Afghan Foreign Minister Abdullah Abdullah is in Washington this week to ask US officials to fulfill promises to help create economic and political stability for Afghanistan. In a forum yesterday at the Center for Strategic and International Studies and a speech at George Washington University, Abdullah emphasized that “the campaign against terror is far from over” and it “can’t happen without (US) support, it can’t happen without continued engagement in Afghanistan,” according to the Associated Press.
Abdullah noted that his country was in dire need of help with disarming sparring warlords and feeding the millions of returning refugees, among other things. Nations pledged $4.5 billion in aid to Afghanistan in January with $1.8 billion for this year alone–- one-third of which has yet to be delivered. In addition, Abdullah noted that a significant portion of these pledges was made in the form of credit rather than grants. The United States government is still debating long-term financial commitments to Afghanistan. While the House approved $1.15 billion over four years, the Senate Foreign Relations Committee unanimously approved a bill that would increase funding to $2 billion for humanitarian aid and $1 billion to expand international peacekeeping troops. The full Senate has yet to vote on this bill.
Abdullah also made a trip to Orlando, Florida, where he said that the 10,000 US and international troops stationed in Afghanistan – as well as the 5,000 international peacekeeping troops stationed only in Kabul – are vital to promote security. The US has not committed support to the expansion of this international peacekeeping force, despite requests from Afghan women, the Afghan government, the United Nations, the Feminist Majority and other women’s and humanitarian organizations. Continued violence including the recent bombing of eight girls’ schools; threats to Loya Jirga delegates who have spoken out for human rights, including Minister of Women’s Affairs Dr. Sima Samar; the assassination of two government ministers; violence against women in the Northern provinces; violence against humanitarian aid workers; and the continued use of tactics of intimidation against the return of girls to school show the need for expansion of peacekeeping forces both within and beyond Kabul.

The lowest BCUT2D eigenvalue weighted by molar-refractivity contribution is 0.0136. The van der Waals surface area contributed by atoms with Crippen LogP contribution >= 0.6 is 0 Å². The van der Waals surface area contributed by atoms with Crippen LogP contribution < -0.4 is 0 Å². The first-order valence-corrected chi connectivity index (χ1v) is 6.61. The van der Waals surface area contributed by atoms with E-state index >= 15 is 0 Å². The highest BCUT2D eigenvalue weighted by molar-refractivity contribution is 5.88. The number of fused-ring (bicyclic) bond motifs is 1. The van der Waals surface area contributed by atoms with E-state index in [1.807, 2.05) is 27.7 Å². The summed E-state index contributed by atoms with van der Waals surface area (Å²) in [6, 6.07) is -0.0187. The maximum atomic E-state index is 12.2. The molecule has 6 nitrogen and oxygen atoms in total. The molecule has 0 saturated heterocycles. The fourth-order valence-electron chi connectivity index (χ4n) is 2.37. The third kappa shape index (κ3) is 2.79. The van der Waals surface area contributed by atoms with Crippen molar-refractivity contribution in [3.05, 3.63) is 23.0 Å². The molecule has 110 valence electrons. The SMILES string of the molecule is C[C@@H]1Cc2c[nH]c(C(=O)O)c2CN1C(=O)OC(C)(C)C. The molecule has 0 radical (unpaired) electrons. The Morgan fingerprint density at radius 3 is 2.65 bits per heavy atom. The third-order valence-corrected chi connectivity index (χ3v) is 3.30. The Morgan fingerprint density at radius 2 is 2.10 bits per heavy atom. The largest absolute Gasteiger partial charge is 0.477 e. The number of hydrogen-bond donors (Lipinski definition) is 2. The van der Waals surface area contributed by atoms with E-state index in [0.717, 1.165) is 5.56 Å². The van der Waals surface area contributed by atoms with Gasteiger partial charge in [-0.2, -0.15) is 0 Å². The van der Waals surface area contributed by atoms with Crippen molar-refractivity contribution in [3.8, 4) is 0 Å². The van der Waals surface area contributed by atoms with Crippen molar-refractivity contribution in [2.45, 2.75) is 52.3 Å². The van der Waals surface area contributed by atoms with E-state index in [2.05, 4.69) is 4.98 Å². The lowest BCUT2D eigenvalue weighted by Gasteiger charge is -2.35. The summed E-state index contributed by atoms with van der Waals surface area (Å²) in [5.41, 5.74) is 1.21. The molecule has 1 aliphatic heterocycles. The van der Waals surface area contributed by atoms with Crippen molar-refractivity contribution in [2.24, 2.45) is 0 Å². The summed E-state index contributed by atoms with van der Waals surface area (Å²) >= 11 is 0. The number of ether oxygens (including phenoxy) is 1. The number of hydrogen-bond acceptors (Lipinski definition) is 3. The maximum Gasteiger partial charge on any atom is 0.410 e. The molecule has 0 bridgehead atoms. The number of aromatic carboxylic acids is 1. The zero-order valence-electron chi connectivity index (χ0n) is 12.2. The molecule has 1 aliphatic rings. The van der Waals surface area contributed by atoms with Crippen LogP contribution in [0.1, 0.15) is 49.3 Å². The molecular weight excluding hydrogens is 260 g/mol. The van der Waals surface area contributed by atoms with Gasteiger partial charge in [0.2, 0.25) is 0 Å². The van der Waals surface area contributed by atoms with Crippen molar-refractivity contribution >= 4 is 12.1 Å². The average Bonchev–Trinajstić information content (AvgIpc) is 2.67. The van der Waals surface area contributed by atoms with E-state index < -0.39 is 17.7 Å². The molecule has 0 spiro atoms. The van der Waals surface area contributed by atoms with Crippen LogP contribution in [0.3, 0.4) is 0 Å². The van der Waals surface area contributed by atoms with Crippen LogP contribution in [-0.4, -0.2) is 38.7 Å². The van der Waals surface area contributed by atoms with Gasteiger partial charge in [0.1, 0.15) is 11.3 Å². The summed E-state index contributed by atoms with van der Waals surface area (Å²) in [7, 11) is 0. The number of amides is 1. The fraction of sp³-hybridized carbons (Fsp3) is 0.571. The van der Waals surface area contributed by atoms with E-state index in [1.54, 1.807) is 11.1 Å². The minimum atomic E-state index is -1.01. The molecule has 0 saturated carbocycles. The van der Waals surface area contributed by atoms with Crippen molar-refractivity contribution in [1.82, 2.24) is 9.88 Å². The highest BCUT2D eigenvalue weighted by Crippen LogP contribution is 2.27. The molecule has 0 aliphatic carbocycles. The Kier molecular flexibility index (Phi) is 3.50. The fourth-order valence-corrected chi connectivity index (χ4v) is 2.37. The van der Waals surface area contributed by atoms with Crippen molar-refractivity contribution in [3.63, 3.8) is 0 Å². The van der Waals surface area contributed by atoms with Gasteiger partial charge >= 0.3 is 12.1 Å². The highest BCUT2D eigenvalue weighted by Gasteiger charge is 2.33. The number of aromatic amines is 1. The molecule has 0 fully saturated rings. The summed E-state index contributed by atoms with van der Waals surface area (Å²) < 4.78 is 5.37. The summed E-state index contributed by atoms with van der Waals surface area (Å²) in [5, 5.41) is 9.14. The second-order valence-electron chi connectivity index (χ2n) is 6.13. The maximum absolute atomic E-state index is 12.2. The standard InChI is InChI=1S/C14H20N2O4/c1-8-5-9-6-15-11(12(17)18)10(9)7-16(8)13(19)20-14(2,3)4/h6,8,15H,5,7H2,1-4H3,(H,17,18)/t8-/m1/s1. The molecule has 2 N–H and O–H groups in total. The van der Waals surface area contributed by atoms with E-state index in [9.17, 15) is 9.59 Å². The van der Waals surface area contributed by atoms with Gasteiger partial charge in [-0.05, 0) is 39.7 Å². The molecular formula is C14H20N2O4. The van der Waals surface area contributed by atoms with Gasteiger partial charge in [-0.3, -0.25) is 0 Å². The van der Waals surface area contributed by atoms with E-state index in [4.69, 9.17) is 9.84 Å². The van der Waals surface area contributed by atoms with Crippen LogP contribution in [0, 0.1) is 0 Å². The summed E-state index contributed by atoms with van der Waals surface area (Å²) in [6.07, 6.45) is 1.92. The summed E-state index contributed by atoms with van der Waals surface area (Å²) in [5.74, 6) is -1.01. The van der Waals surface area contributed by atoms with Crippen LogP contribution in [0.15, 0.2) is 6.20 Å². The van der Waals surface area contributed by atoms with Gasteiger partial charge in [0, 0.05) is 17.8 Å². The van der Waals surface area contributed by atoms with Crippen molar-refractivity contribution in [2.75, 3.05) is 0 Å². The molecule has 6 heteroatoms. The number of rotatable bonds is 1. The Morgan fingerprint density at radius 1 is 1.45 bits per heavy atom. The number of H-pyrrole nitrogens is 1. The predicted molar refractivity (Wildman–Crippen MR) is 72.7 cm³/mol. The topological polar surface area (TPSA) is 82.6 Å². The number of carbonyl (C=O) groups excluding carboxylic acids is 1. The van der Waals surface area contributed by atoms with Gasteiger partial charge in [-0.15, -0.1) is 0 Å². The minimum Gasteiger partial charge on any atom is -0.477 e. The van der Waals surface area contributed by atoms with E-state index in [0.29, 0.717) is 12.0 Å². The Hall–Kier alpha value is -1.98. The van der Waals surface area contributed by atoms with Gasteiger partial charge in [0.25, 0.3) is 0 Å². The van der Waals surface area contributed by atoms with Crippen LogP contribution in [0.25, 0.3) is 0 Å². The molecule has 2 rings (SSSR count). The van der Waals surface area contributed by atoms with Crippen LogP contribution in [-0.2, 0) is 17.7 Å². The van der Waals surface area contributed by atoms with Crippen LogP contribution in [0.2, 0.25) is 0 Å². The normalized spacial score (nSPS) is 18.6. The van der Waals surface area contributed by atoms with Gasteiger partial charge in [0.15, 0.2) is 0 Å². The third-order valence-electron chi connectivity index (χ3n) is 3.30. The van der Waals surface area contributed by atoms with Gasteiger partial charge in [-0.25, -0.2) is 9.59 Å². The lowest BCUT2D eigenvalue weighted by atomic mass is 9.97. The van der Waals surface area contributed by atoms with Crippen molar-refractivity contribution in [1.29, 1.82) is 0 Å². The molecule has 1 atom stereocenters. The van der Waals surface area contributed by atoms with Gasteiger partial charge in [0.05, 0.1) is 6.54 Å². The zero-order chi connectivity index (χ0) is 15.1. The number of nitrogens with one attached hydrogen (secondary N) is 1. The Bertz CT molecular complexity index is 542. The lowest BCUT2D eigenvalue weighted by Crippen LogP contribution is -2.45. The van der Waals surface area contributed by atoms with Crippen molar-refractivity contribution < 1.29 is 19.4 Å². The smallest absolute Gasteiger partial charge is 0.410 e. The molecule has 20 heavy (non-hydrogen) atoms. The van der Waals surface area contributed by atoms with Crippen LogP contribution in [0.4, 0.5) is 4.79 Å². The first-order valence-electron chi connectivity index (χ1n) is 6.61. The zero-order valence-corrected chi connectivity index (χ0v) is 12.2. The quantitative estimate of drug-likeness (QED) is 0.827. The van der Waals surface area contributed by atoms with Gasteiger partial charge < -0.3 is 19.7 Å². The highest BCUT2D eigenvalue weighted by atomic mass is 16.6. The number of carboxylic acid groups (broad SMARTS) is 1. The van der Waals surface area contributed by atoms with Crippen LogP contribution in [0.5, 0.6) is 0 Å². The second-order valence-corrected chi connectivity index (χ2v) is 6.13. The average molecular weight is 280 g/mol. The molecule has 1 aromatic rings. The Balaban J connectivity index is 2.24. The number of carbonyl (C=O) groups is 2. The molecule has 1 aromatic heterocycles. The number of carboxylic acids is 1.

5/6/2015 Four Sentenced to Death, Eight to Prison for Brutal Murder of Afghan Woman - The verdict for the 49 men charged with the murder of 27-year- old Farkhunda came yesterday, following a highly publicized and televised week-long trial and public outrage for violence against women in Afghanistan.
Farkhunda, who was an Islamic law student, accused a local Mullah of acting inappropriately. . . .
5/5/2015 Sen. Reid Promises to Filibuster "Fast Track" for the TransPacific Partnership - Senate Democratic Leader Harry Reid has promised to delay efforts to push through the controversial Trans-Pacific Partnership trade deal until the Senate first deals with two stalled bills that may soon expire.
Reid says that the two measures, an infrastructure bill on highway funding, and reforms to the Foreign Intelligence Surveillance Act (FISA), are "very complicated issues," that require the Senate's attention "before we even deal with [the Trans-Pacific Partnership]."
The Trans-Pacific Partnership (TPP), a massive free trade agreement currently being promoted by the Obama Administration, has been heavily criticized by humanitarian groups, environmental groups, and medical groups. . . .